In my opinion, this was an utter waste of space in the appellate brief – which will be duly noted, consciously or subconsciously, by the three appellate judges.
And, once again, it happens in the first half of the document – which is when Bonjean should be making her strongest legal arguments, not her weakest ones.
RE: Predicate Act 11: Conspiracy to Commit Identity Theft: Pamela Cafritz
Even before I read this section of Bonjean’s appellate brief, I thought it was odd that she had included this as one of the legal issues she thought warranted a new trial for Keith.
In part, I think my reaction was based on the fact that in the overall context of Keith’s trial, this seems like a relatively minor issue (If this were the only crime he was convicted of committing, he’d likely have already served his entire sentence – and then some).
I also think part of my reaction was based on the fact that Clare Bronfman has already admitted to what happened with the use of Pam Cafritz’s American Express card as part of her plea deal.
In any event, Bonjean began this part of the appellate brief by asserting that “In order to prove act 11, the government was required to demonstrate that Defendant, and his coconspirators, intended to engage in conduct that constituted tax evasion”.
She then went on to list a variety of reasons why the government had failed to meet its burden of proof with respect to this predicate act.
Unfortunately for Bonjean, I don’t think her premise is correct: i.e., the prosecution did not need to prove that Keith’s motivation for using Pam’s credit card was to evade taxes.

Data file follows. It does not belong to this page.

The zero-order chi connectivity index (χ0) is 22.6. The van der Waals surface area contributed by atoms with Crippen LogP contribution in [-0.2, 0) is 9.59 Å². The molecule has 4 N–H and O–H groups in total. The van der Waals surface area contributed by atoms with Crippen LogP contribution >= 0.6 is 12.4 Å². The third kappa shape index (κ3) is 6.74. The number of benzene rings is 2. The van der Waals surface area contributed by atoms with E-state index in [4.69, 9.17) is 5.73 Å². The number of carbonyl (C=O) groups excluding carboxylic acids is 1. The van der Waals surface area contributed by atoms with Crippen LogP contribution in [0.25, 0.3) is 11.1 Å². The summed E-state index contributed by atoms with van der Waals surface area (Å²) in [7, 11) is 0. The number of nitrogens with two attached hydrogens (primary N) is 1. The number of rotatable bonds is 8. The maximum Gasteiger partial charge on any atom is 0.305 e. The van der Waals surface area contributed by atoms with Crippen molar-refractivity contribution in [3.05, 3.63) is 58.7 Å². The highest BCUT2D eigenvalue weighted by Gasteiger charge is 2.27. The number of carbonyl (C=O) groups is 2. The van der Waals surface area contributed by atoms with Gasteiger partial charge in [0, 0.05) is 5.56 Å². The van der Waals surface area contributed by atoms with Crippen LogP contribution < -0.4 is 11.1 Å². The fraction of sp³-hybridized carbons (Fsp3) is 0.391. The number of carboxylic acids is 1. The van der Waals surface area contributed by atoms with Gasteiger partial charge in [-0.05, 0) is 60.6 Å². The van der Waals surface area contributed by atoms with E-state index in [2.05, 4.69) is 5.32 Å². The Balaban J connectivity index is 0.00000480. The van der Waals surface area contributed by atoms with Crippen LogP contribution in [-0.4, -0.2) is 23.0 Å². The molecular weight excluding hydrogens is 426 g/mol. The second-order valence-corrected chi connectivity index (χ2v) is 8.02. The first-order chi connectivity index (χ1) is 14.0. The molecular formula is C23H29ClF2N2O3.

Under the federal Identity Theft and Assumption Deterrence Act –18 U.S.C. § 1028(a)(7) – a person commits a federal crime when (s)he “knowingly transfers or uses, without lawful authority, a means of identification of another person with the intent to commit, or to aid or abet, any unlawful activity that constitutes a violation of Federal law, or that constitutes a felony under any applicable State or local law”.
I may be missing something here but it seems to me that Bonjean did a good job of defending Keith with regard to a crime that he was not charged with committing (i.e., tax evasion) while she simultaneously did nothing to defend him with regard to a crime that he was convicted of committing (i.e., identity theft).
In any event, I do not think this issue should have been included in the appeal. And I also think that the way it was presented in the appellate brief will only raise questions about Keith’s attitude about taxes that did not have to be raised at all.
So, that’s it for the first of the five legal issues that Bonjean has raised on behalf of her client, Keith Alan Raniere AKA Vanguard.
In the next post, we’ll take a look at the second of those issues – which is whether the prosecution introduced enough evidence at the trial to support the jury’s finding that Keith was guilty of Racketeering and Racketeering Conspiracy.
As always, feel free to ask any questions you may have about anything I’ve written in this post – and/or to point out anything you think I’ve misstated.